|Multidecadal stability of benthic community structure in a high-Arctic glacial fjord (van Mijenfjord, Spitsbergen)|Renaud, P.E.; Wlodarska-Kowalczuk, M.; Trannum, H.C.; Holte, B.; Weslawski, J.M.; Cochrane, S.J.; Dahle, S.; Gulliksen, B., Bjørn (2007). Multidecadal stability of benthic community structure in a high-Arctic glacial fjord (van Mijenfjord, Spitsbergen). Polar Biol. 30(3): 295-305. dx.doi.org/10.1007/s00300-006-0183-9
In: Polar Biology. Springer-Verlag: Berlin; Heidelberg. ISSN 0722-4060, more
|Authors|| || Top |
- Renaud, P.E., more
- Wlodarska-Kowalczuk, M., more
- Trannum, H.C., more
- Holte, B.
- Weslawski, J.M., more
- Cochrane, S.J., more
- Dahle, S., more
- Gulliksen, B.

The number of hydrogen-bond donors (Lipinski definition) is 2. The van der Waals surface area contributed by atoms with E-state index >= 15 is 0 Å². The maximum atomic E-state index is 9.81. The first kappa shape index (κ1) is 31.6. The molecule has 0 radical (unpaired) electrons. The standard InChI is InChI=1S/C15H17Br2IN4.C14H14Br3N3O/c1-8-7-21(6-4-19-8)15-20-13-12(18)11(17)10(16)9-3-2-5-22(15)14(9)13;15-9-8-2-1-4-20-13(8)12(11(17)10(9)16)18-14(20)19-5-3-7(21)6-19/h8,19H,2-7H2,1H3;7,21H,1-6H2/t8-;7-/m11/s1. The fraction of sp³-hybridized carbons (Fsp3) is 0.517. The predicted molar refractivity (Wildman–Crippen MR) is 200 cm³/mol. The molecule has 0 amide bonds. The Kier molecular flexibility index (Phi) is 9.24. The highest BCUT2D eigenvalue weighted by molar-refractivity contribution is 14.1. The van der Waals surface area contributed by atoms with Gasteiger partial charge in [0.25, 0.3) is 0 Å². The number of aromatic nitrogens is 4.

Long-term change in benthic community structure may have significant impact on ecosystem functions. Accelerating climate change and increased human activity in the Arctic suggest that benthic communities in this region may be expected to exhibit change over time scales coinciding with these potential stressors. In 2000 and 2001, we resampled the soft-sediment communities of van Mijenfjord, a semi-closed (silled) fjord system on the west coast of Spitsbergen, following initial surveys in 1980. Multivariate community analyses and biodiversity indices identified distinct regions within the fjord. The communities characteristic of two regions were very similar to those sampled 20 years earlier. Regions corresponded with fjord basins and to community patterns and diversity gradients identified for many other Arctic fjords. Benthic communities in open (unsilled) fjords in the area have recently been shown to respond to decadal scale climatic fluctuation. We suggest that semi-closed fjords may be less susceptible to this type of environmental variability, and that communities are shaped by an interaction of impacts from local topography, glacial runoff, local circulation patterns, and faunal life-history traits. Open and closed fjords may respond to climatic warming trends in different ways, resulting in a subsequent divergence in spatial patterns of resident communities.